New Year Will Bring Ban on Purchases of Residential Real Estate by Non-Canadians

New Year Will Bring Ban on Purchases of Residential Real Estate by Non-Canadians

The Prohibition on the Purchase of Residential Property by Non-Canadians Act will come into force on January 1, 2023, as one of several measures enacted by the federal government to target soaring housing prices, increase supply and curb foreign investor speculation.

With few exceptions, the Act will impose a two-year ban on the purchase of substantially all types of residential property (including, without limitation, pre-construction condominium units and freehold homes, and potentially including vacant land zoned for residential development in certain geographical areas) by individuals who are not Canadian citizens or permanent residents of Canada. The ban will also apply to corporations that are not incorporated in Canada or controlled by Canadian citizens or permanent residents of Canada within the meaning of the Act’s Regulations (collectively, non-Canadians).

Canada Property Laws changing

The Act does not apply to non-Canadians who enter into or assume liability under agreements of purchase and sale prior to January 1, 2023, and impending purchases of qualifying residential property will, therefore, not likely be impacted by the Act. However, agreements of purchase and sale and assumptions of existing agreements of purchase and sale entered into by a non-Canadian on or after January 1, 2023, will remain valid and the transaction can be completed.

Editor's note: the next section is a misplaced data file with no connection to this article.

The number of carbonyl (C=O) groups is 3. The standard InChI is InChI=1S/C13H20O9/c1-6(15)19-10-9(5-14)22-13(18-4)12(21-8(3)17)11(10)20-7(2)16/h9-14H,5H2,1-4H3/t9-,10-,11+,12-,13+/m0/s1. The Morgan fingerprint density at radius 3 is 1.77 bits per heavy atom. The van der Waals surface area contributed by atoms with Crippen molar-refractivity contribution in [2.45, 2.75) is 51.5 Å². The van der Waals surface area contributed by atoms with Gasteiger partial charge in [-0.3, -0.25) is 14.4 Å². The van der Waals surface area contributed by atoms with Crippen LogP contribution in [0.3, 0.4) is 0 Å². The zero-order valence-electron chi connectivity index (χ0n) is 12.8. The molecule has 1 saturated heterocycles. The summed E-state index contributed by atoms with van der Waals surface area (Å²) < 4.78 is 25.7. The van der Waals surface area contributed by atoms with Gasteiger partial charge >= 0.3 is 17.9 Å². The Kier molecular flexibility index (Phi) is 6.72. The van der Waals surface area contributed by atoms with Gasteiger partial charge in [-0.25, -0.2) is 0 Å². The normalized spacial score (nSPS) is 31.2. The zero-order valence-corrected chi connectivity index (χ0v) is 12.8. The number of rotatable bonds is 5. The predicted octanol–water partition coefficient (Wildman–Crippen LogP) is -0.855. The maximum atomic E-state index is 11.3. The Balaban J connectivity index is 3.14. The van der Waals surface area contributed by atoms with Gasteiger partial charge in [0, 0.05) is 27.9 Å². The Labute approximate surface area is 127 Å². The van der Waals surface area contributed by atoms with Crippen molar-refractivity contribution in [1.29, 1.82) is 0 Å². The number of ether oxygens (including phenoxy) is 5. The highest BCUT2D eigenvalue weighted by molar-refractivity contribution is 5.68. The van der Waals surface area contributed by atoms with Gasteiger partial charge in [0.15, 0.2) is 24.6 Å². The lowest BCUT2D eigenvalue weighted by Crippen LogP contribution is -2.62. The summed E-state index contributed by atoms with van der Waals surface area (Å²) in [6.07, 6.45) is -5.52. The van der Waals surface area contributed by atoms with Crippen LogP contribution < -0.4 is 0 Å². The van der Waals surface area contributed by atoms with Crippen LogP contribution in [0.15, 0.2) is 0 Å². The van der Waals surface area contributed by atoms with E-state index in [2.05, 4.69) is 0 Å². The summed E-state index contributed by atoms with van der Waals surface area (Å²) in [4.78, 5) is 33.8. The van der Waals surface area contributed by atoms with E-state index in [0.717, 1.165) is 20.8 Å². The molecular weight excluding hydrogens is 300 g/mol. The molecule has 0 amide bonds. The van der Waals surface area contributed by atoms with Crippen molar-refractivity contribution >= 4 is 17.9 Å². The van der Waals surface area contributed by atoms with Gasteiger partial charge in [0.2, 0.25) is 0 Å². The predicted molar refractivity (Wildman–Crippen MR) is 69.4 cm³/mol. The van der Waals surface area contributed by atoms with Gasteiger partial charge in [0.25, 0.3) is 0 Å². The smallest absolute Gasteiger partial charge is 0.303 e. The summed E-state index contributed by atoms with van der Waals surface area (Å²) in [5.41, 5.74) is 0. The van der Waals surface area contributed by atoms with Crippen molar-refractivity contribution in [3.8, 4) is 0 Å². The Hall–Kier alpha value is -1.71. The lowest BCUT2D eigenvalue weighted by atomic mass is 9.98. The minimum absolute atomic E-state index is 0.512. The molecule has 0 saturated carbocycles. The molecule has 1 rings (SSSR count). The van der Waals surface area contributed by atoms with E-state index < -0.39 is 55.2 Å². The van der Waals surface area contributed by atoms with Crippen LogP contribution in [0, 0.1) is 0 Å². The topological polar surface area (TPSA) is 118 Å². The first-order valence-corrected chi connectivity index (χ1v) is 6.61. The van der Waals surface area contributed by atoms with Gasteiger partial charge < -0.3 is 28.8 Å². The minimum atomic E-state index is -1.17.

Liability for contravention of the provisions of the Act carries a maximum fine of $10,000 and extends to not only non-Canadian buyers, but also those who actually or attempt to “counsel, induce, aid or abet” a non-Canadian to purchase qualifying property, whether directly or by way of assumption of an existing agreement of purchase and sale, knowing that the non-Canadian is prohibited from doing so.

As the Regulations referenced within the Act have not yet been passed, and those Regulations are expected to contain several clarificatory provisions regarding the operation, applicability and prohibitions imposed by the Act, home buyers, builders and brokers are encouraged to watch for additional information regarding the status of the Act and its Regulations to ensure compliance with the legislation once it comes into force.

To learn more about the act and its impacts on residential real estate builders, buyers and brokers, click here for the full article by Aaron English, Seth Zuk and Anthony D’Angelo of Ally Law member firm Torkin Manes.


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